A period of contemplation, indeed. The soil is fertilized and ready for spring, now which seeds to plant and how to nurture the growth?

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Delegation

There was a moment when I was a 3rd ish year AT student, working at a provincial level multi-sport event. An athlete went down in the middle of the competition mat and in my head I thought “wow that was a good ankle sprain!”- then milliseconds later realized that everyone was looking at me.. and then realized that I was now in charge of the situation as the medic on site. 
I feel like that’s been me all the time lately. Constant realizations that I’m the on in control and I have to make the call.. that everyone is looking at me. 

My life is moving fast. 
I feel as though I’m in a collecting mode- learning as fast as I can in order to perform to the tasks I’m confronted with daily. I also feel like I’m speaking with a voice I haven’t heard before. In many moments in between collecting- I am also throwing myself into the waves and figuring out how to swim- asking of others and expecting more then I ever thought I would at this point in my life. 
This spring I took on management of two new locations for my business, collaborating with another business. I took on 4 new staff, and took on a provincial board of director role alongside my national board role with the Kinesiology Alliance. I got accepted as a presenter at a major yoga and wellness festival for this fall, and decided to co-host a retreat with another therapist in August. Some of these things are no brainers, some are decidedly moves outside my comfort zone, and some are asking me to grow personally in ways I didn’t expect them to. 

I’ve been working hard to find a balance between the all action all the time end of the spectrum and the hold back and take in your surroundings end. 

I went into the career I chose because it allowed me to teach, enable, empower, work in health, and work with humans. It was a career that offered endless directions to follow, and I’ve been lucky enough in my short time to follow many directions simultaneously.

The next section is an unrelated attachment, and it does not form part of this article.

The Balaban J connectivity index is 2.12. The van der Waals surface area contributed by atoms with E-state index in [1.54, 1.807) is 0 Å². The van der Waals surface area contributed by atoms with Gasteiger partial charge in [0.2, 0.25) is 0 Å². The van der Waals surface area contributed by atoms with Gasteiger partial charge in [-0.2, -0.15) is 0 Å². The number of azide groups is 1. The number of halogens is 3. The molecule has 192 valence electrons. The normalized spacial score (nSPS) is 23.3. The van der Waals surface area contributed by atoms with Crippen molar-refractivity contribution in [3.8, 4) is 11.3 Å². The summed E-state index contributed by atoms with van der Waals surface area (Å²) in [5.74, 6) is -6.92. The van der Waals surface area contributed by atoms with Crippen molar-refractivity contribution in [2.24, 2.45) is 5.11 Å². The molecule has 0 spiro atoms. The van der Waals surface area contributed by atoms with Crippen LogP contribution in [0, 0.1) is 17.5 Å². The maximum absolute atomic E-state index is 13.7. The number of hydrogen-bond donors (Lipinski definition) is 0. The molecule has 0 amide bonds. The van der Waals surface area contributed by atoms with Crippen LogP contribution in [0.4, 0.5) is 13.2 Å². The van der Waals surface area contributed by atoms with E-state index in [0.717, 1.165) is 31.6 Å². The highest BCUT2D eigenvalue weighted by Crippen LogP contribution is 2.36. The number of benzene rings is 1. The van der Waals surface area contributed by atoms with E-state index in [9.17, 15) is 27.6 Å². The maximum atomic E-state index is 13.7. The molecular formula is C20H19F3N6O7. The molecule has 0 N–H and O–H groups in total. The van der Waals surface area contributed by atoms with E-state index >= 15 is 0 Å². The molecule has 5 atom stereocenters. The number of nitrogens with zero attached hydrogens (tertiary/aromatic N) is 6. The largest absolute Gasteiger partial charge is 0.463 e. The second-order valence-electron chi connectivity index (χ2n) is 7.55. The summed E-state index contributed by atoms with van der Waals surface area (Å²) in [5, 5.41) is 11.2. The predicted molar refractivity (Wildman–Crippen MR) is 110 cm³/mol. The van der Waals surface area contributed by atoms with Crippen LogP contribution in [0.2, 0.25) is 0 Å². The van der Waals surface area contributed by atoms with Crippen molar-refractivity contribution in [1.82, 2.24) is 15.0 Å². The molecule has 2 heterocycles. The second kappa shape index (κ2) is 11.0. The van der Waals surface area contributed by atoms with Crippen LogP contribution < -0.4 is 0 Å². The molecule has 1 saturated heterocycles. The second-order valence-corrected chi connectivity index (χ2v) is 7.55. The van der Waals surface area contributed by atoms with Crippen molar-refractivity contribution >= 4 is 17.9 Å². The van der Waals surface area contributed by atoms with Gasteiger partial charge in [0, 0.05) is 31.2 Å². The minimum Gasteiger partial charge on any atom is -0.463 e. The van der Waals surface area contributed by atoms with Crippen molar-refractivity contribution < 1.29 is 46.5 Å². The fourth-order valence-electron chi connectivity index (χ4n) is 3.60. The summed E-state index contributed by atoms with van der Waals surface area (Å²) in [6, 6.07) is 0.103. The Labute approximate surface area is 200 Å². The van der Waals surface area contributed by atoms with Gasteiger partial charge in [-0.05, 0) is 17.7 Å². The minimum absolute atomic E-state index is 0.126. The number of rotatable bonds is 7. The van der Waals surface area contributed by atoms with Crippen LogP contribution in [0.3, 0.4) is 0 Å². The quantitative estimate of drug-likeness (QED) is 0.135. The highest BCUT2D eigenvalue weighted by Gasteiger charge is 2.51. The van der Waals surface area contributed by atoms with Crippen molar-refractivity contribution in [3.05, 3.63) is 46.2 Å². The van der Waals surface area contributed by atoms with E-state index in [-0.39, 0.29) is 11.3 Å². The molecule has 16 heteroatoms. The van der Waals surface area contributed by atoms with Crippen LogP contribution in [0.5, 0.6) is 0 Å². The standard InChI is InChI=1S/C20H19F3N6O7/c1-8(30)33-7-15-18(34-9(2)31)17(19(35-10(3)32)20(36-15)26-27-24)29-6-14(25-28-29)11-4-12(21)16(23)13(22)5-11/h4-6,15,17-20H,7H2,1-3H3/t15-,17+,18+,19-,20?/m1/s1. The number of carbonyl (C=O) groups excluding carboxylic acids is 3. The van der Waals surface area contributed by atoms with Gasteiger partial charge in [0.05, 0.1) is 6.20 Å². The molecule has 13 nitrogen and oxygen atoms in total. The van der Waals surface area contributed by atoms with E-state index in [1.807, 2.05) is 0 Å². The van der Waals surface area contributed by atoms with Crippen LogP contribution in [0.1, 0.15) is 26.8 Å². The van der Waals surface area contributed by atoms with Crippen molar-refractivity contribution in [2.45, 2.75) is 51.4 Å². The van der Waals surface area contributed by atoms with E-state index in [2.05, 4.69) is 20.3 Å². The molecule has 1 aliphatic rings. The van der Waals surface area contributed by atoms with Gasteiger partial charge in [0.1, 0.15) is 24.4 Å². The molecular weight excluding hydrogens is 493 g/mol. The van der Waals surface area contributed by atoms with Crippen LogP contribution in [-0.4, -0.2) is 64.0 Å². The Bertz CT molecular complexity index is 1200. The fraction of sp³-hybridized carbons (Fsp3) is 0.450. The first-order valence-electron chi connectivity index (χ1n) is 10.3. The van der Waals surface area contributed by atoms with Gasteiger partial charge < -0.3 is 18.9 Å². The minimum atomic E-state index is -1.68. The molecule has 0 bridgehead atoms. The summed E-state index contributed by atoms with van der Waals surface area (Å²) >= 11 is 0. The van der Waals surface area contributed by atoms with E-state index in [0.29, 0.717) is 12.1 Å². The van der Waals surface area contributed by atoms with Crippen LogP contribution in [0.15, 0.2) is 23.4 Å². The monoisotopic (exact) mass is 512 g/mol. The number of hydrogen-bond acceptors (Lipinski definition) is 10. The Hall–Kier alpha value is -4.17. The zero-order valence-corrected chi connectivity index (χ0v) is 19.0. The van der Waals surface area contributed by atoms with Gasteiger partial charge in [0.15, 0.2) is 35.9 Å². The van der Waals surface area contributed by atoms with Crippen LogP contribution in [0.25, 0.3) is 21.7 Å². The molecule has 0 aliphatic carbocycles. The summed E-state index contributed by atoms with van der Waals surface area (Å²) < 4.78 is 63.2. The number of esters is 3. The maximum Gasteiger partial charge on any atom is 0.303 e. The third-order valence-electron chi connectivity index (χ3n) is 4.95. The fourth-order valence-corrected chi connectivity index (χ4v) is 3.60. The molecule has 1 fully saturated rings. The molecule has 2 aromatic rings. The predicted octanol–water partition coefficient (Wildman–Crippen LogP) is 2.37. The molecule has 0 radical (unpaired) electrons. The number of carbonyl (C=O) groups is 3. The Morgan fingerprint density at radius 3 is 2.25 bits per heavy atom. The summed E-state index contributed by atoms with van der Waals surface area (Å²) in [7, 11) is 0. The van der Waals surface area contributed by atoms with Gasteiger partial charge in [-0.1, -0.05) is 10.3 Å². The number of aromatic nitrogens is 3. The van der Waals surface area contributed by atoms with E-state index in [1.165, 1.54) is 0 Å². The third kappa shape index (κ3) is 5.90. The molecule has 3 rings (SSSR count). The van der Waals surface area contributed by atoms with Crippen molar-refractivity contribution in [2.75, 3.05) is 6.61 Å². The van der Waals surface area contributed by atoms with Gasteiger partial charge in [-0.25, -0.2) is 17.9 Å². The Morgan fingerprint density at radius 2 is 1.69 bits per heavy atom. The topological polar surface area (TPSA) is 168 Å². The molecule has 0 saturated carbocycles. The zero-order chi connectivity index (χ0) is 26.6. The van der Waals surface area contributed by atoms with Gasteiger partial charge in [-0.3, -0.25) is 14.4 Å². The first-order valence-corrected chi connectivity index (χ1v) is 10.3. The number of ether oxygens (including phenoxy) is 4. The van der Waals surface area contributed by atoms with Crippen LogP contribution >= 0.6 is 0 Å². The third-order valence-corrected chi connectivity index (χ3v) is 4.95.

Transitioning from a solo therapist running my own gig to a business owner, manager, and leadership role for team of great therapists, staff and multiple locations happened quicker then expected. The learning curve has been steep and strong, however- rarely do I have a bad (negative) day. 
One of the themes of the lessons I’m having to teach myself lately is delegation. Not only delegating better to myself and getting things done- but also having to step into a management role where there are no set guidelines, expectations, or rule books. Nor any previous training! 
Simultaneous to this I’ve seen my own patient caseload grow, with many cases that force me to go back to the research and learn everything I can. 
I realized in not too long that I needed to delegate, but I was holding back from delegating because of an internal fear that delegating meant losing control. 
From that stemmed the realization that in order to continue growing, I had to let go and that delegating didn’t mean I was losing any control- it only meant I had to expand my skill set to appropriately delegate, and that letting go (so to speak) of those delegatable tasks in my head meant I would have more space for new and exciting things to start blossoming. 
There’s been many moments that have forced me to do some introspection. 

Is what I’m asking someone clear, and effective? Am I expecting them to read my mind? 
Where is this patient coming from- am I staring too close to the picture, or am I not communicating the plan clear enough?
Am I running faster then my feet can keep up to? 
Do I want to succeed in the system or do I want to be someone who pushes the system towards better things? 
Where do I want to go?